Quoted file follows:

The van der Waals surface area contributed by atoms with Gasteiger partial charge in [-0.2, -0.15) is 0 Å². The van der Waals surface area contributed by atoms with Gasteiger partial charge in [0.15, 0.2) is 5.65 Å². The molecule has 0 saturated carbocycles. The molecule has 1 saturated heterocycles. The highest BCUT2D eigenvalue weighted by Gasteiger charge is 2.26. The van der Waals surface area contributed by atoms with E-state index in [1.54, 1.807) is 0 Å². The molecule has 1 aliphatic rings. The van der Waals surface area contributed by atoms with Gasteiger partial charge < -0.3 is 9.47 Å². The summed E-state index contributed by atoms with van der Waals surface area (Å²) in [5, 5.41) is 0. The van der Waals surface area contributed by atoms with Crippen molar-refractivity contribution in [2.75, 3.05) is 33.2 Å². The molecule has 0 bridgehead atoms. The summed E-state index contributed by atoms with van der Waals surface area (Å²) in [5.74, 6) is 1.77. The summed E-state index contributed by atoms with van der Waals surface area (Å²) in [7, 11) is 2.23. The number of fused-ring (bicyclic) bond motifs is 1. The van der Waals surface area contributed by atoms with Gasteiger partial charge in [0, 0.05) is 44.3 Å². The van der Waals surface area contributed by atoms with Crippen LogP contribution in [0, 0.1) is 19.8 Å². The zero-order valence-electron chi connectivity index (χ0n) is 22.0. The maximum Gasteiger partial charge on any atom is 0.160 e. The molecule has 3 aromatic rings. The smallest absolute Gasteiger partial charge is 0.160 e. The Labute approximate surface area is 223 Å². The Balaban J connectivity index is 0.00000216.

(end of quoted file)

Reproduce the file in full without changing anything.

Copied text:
The van der Waals surface area contributed by atoms with Gasteiger partial charge in [-0.2, -0.15) is 0 Å². The van der Waals surface area contributed by atoms with Gasteiger partial charge in [0.15, 0.2) is 5.65 Å². The molecule has 0 saturated carbocycles. The molecule has 1 saturated heterocycles. The highest BCUT2D eigenvalue weighted by Gasteiger charge is 2.26. The van der Waals surface area contributed by atoms with E-state index in [1.54, 1.807) is 0 Å². The molecule has 1 aliphatic rings. The van der Waals surface area contributed by atoms with Gasteiger partial charge < -0.3 is 9.47 Å². The summed E-state index contributed by atoms with van der Waals surface area (Å²) in [5, 5.41) is 0. The van der Waals surface area contributed by atoms with Crippen molar-refractivity contribution in [2.75, 3.05) is 33.2 Å². The molecule has 0 bridgehead atoms. The summed E-state index contributed by atoms with van der Waals surface area (Å²) in [5.74, 6) is 1.77. The summed E-state index contributed by atoms with van der Waals surface area (Å²) in [7, 11) is 2.23. The number of fused-ring (bicyclic) bond motifs is 1. The van der Waals surface area contributed by atoms with Gasteiger partial charge in [0, 0.05) is 44.3 Å². The van der Waals surface area contributed by atoms with Crippen LogP contribution in [0, 0.1) is 19.8 Å². The zero-order valence-electron chi connectivity index (χ0n) is 22.0. The maximum Gasteiger partial charge on any atom is 0.160 e. The molecule has 3 aromatic rings. The smallest absolute Gasteiger partial charge is 0.160 e. The Labute approximate surface area is 223 Å². The Balaban J connectivity index is 0.00000216.